Now we’re never going to get that even greater story, because Lucas tried to deliver it and failed; that star destroyer has sailed. What we’re going to get instead — “Star Wars” as another Marvel universe, a sprawling genre world in which many directors get to play — will probably produce some really good movies, and all in all I’m glad it’s happening, I’m glad Lucas sold the rights, I’m glad that Jar Jar and Naboo aren’t the last word on the franchise.

But the story I wanted from “Star Wars,” the story that is “Star Wars” to me, is the one that Lucas already finished and disastrously fouled up, and a cool space thriller about the spies who stole the Death Star plans or the adventures of Young Han Solo just isn’t going to be quite the same thing.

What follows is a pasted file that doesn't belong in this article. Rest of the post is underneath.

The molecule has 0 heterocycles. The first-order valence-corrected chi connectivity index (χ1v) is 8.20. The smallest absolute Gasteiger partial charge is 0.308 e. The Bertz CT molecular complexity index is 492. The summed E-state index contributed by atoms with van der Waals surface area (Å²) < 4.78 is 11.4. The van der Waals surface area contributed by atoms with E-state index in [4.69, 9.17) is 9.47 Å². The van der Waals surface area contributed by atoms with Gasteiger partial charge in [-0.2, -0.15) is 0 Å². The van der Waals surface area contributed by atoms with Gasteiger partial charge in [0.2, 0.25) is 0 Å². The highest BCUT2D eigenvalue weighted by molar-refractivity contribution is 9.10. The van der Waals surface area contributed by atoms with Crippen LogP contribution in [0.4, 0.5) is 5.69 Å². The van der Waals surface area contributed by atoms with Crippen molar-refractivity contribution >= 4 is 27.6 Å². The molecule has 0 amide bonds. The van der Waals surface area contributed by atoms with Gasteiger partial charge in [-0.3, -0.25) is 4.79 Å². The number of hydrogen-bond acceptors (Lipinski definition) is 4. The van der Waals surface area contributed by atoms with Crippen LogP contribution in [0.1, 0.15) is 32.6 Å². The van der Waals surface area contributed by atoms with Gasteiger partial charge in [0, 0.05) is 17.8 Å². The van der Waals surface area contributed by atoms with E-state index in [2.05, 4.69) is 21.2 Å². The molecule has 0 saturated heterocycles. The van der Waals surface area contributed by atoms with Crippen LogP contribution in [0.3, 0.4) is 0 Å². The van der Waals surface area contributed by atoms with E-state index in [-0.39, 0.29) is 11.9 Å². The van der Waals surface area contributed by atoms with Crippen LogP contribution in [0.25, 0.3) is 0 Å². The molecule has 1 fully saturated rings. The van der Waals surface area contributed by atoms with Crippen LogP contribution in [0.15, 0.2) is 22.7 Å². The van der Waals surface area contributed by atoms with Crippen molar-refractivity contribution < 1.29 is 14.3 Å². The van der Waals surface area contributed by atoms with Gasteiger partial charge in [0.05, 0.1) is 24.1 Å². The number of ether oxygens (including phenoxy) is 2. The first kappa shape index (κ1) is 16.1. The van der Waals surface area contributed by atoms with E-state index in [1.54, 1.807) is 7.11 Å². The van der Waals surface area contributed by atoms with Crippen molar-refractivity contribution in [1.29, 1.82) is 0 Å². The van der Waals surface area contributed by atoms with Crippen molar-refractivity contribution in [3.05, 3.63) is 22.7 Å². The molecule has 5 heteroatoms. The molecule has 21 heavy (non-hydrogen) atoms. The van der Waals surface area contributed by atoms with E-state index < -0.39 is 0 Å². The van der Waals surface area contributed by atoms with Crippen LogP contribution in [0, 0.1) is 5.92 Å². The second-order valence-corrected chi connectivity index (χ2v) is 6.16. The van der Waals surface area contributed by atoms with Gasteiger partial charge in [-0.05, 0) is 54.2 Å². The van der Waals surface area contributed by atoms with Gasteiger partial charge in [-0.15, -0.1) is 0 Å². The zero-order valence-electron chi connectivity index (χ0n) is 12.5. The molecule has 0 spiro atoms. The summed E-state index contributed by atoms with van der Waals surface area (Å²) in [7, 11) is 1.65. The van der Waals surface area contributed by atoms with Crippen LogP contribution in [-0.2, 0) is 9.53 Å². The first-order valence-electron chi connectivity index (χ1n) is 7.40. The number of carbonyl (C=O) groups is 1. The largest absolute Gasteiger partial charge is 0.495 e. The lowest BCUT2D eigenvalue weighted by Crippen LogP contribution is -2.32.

So my priors on JJ Abrams Star Trek before seeing movie captured here:

One last update. Douthat has now seen the new Star Wars movie. Think his reaction unsurprised but rather pointed if you know where he’s coming from.

If you want spoiler filled detailed version of Douthat’s take, go here.

By Nathan Taylor

I blog at http://praxtime.com on tech trends and the near future. I'm on twitter as @ntaylor963.


  1. My favorite scifi themes growing up were time travel, fast interstellar travel, and people with extra-sensory powers. All of these are fantasy, dressed up slightly by pretending they could be real. In fact, the only thing that makes scifi less enduring than fantasy is if they try to explain how the tricks are done. As Clarke said, a sufficiently advanced technology is indistinguishable from magic. Truly.